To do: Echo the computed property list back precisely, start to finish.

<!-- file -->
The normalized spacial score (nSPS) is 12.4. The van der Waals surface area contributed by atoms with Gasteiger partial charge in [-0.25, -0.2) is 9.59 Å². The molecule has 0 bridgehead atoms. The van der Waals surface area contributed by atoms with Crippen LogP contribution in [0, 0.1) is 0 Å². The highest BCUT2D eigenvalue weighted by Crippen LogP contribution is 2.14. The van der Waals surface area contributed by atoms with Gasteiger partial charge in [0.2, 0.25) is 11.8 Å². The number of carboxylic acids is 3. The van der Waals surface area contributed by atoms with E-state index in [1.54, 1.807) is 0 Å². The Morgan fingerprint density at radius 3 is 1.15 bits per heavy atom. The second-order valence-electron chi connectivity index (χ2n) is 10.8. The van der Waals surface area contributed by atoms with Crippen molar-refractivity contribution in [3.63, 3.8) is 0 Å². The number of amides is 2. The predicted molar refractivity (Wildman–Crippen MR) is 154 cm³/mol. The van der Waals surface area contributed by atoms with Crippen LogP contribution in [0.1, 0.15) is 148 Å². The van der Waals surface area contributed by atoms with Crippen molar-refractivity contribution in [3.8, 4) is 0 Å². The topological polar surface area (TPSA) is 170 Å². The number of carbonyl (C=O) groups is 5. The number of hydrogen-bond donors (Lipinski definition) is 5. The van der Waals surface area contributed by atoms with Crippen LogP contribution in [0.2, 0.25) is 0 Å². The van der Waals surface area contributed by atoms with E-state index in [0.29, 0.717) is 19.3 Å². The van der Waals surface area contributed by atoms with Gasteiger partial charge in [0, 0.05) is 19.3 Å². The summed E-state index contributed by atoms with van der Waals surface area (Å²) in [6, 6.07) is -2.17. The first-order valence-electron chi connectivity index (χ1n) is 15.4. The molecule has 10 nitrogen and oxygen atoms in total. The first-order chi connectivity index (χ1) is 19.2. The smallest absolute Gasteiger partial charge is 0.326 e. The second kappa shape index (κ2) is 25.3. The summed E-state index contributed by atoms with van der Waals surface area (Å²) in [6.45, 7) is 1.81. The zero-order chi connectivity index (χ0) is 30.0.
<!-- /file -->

The normalized spacial score (nSPS) is 12.4. The van der Waals surface area contributed by atoms with Gasteiger partial charge in [-0.25, -0.2) is 9.59 Å². The molecule has 0 bridgehead atoms. The van der Waals surface area contributed by atoms with Crippen LogP contribution in [0, 0.1) is 0 Å². The highest BCUT2D eigenvalue weighted by Crippen LogP contribution is 2.14. The van der Waals surface area contributed by atoms with Gasteiger partial charge in [0.2, 0.25) is 11.8 Å². The number of carboxylic acids is 3. The van der Waals surface area contributed by atoms with E-state index in [1.54, 1.807) is 0 Å². The Morgan fingerprint density at radius 3 is 1.15 bits per heavy atom. The second-order valence-electron chi connectivity index (χ2n) is 10.8. The van der Waals surface area contributed by atoms with Crippen molar-refractivity contribution in [3.63, 3.8) is 0 Å². The number of amides is 2. The predicted molar refractivity (Wildman–Crippen MR) is 154 cm³/mol. The van der Waals surface area contributed by atoms with Crippen LogP contribution in [0.1, 0.15) is 148 Å². The van der Waals surface area contributed by atoms with Crippen molar-refractivity contribution in [3.8, 4) is 0 Å². The topological polar surface area (TPSA) is 170 Å². The number of carbonyl (C=O) groups is 5. The number of hydrogen-bond donors (Lipinski definition) is 5. The van der Waals surface area contributed by atoms with Crippen LogP contribution in [0.2, 0.25) is 0 Å². The van der Waals surface area contributed by atoms with E-state index in [0.29, 0.717) is 19.3 Å². The van der Waals surface area contributed by atoms with Gasteiger partial charge in [0, 0.05) is 19.3 Å². The summed E-state index contributed by atoms with van der Waals surface area (Å²) in [6, 6.07) is -2.17. The first-order valence-electron chi connectivity index (χ1n) is 15.4. The molecule has 10 nitrogen and oxygen atoms in total. The first-order chi connectivity index (χ1) is 19.2. The smallest absolute Gasteiger partial charge is 0.326 e. The second kappa shape index (κ2) is 25.3. The summed E-state index contributed by atoms with van der Waals surface area (Å²) in [6.45, 7) is 1.81. The zero-order chi connectivity index (χ0) is 30.0.